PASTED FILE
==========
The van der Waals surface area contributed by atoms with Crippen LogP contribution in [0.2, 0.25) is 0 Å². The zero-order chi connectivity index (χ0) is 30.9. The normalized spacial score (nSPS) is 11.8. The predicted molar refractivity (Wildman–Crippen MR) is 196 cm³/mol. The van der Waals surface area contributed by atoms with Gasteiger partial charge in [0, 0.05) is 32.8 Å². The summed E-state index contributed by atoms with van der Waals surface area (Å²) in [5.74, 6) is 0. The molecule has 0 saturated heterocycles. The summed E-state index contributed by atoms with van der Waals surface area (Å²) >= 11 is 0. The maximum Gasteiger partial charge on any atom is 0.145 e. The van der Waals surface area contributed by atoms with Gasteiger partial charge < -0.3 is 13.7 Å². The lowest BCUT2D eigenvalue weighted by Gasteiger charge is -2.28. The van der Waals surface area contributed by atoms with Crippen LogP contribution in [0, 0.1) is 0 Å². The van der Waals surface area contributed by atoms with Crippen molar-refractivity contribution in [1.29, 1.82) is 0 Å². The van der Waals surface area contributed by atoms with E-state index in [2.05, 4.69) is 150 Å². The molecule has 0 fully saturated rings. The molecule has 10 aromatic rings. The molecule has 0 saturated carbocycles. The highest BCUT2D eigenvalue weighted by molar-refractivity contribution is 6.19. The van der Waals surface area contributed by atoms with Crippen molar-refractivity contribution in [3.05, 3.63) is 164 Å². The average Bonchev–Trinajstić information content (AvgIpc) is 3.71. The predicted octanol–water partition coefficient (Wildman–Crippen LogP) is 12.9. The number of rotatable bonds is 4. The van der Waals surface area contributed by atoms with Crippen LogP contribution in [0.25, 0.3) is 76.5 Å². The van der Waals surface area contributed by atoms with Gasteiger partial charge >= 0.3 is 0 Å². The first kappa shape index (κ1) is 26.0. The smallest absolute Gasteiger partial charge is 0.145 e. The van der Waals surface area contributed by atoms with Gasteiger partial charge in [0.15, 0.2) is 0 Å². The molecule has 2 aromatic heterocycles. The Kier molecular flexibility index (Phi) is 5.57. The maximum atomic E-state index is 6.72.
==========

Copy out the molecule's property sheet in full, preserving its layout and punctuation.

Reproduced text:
The van der Waals surface area contributed by atoms with Crippen LogP contribution in [0.2, 0.25) is 0 Å². The zero-order chi connectivity index (χ0) is 30.9. The normalized spacial score (nSPS) is 11.8. The predicted molar refractivity (Wildman–Crippen MR) is 196 cm³/mol. The van der Waals surface area contributed by atoms with Gasteiger partial charge in [0, 0.05) is 32.8 Å². The summed E-state index contributed by atoms with van der Waals surface area (Å²) in [5.74, 6) is 0. The molecule has 0 saturated heterocycles. The summed E-state index contributed by atoms with van der Waals surface area (Å²) >= 11 is 0. The maximum Gasteiger partial charge on any atom is 0.145 e. The van der Waals surface area contributed by atoms with Gasteiger partial charge < -0.3 is 13.7 Å². The lowest BCUT2D eigenvalue weighted by Gasteiger charge is -2.28. The van der Waals surface area contributed by atoms with Crippen LogP contribution in [0, 0.1) is 0 Å². The van der Waals surface area contributed by atoms with Crippen molar-refractivity contribution in [1.29, 1.82) is 0 Å². The van der Waals surface area contributed by atoms with E-state index in [2.05, 4.69) is 150 Å². The molecule has 0 fully saturated rings. The molecule has 10 aromatic rings. The molecule has 0 saturated carbocycles. The highest BCUT2D eigenvalue weighted by molar-refractivity contribution is 6.19. The van der Waals surface area contributed by atoms with Crippen molar-refractivity contribution in [3.05, 3.63) is 164 Å². The average Bonchev–Trinajstić information content (AvgIpc) is 3.71. The predicted octanol–water partition coefficient (Wildman–Crippen LogP) is 12.9. The number of rotatable bonds is 4. The van der Waals surface area contributed by atoms with Crippen LogP contribution in [0.25, 0.3) is 76.5 Å². The van der Waals surface area contributed by atoms with Gasteiger partial charge >= 0.3 is 0 Å². The first kappa shape index (κ1) is 26.0. The smallest absolute Gasteiger partial charge is 0.145 e. The van der Waals surface area contributed by atoms with Gasteiger partial charge in [0.15, 0.2) is 0 Å². The molecule has 2 aromatic heterocycles. The Kier molecular flexibility index (Phi) is 5.57. The maximum atomic E-state index is 6.72.